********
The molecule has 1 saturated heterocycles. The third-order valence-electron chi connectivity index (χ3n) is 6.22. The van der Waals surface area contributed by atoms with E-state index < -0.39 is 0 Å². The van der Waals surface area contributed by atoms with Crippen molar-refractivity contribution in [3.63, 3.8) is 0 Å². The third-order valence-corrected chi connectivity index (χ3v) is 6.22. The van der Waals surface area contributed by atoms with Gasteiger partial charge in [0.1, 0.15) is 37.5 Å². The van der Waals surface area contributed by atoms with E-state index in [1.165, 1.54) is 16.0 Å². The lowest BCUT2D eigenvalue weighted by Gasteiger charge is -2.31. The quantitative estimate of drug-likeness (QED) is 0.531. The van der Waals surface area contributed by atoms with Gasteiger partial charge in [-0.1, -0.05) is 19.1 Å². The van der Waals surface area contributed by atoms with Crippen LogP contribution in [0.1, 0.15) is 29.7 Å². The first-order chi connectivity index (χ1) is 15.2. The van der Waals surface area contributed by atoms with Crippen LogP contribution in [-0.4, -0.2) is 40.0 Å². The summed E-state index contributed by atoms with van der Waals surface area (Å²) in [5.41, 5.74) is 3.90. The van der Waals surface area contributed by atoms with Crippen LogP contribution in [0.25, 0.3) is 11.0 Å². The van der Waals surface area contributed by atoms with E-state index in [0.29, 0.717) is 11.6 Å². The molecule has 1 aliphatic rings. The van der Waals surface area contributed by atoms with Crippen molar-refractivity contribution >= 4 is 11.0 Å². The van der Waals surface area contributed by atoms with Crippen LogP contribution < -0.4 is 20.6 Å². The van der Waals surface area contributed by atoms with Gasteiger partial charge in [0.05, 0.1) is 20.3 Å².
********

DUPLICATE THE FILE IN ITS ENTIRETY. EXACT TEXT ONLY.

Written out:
The molecule has 1 saturated heterocycles. The third-order valence-electron chi connectivity index (χ3n) is 6.22. The van der Waals surface area contributed by atoms with E-state index < -0.39 is 0 Å². The van der Waals surface area contributed by atoms with Crippen molar-refractivity contribution in [3.63, 3.8) is 0 Å². The third-order valence-corrected chi connectivity index (χ3v) is 6.22. The van der Waals surface area contributed by atoms with Gasteiger partial charge in [0.1, 0.15) is 37.5 Å². The van der Waals surface area contributed by atoms with E-state index in [1.165, 1.54) is 16.0 Å². The lowest BCUT2D eigenvalue weighted by Gasteiger charge is -2.31. The quantitative estimate of drug-likeness (QED) is 0.531. The van der Waals surface area contributed by atoms with Gasteiger partial charge in [-0.1, -0.05) is 19.1 Å². The van der Waals surface area contributed by atoms with Crippen LogP contribution in [0.1, 0.15) is 29.7 Å². The first-order chi connectivity index (χ1) is 15.2. The van der Waals surface area contributed by atoms with Crippen LogP contribution in [-0.4, -0.2) is 40.0 Å². The summed E-state index contributed by atoms with van der Waals surface area (Å²) in [5.41, 5.74) is 3.90. The van der Waals surface area contributed by atoms with Crippen LogP contribution in [0.25, 0.3) is 11.0 Å². The van der Waals surface area contributed by atoms with E-state index in [0.29, 0.717) is 11.6 Å². The molecule has 1 aliphatic rings. The van der Waals surface area contributed by atoms with Crippen molar-refractivity contribution >= 4 is 11.0 Å². The van der Waals surface area contributed by atoms with Crippen LogP contribution < -0.4 is 20.6 Å². The van der Waals surface area contributed by atoms with Gasteiger partial charge in [0.05, 0.1) is 20.3 Å².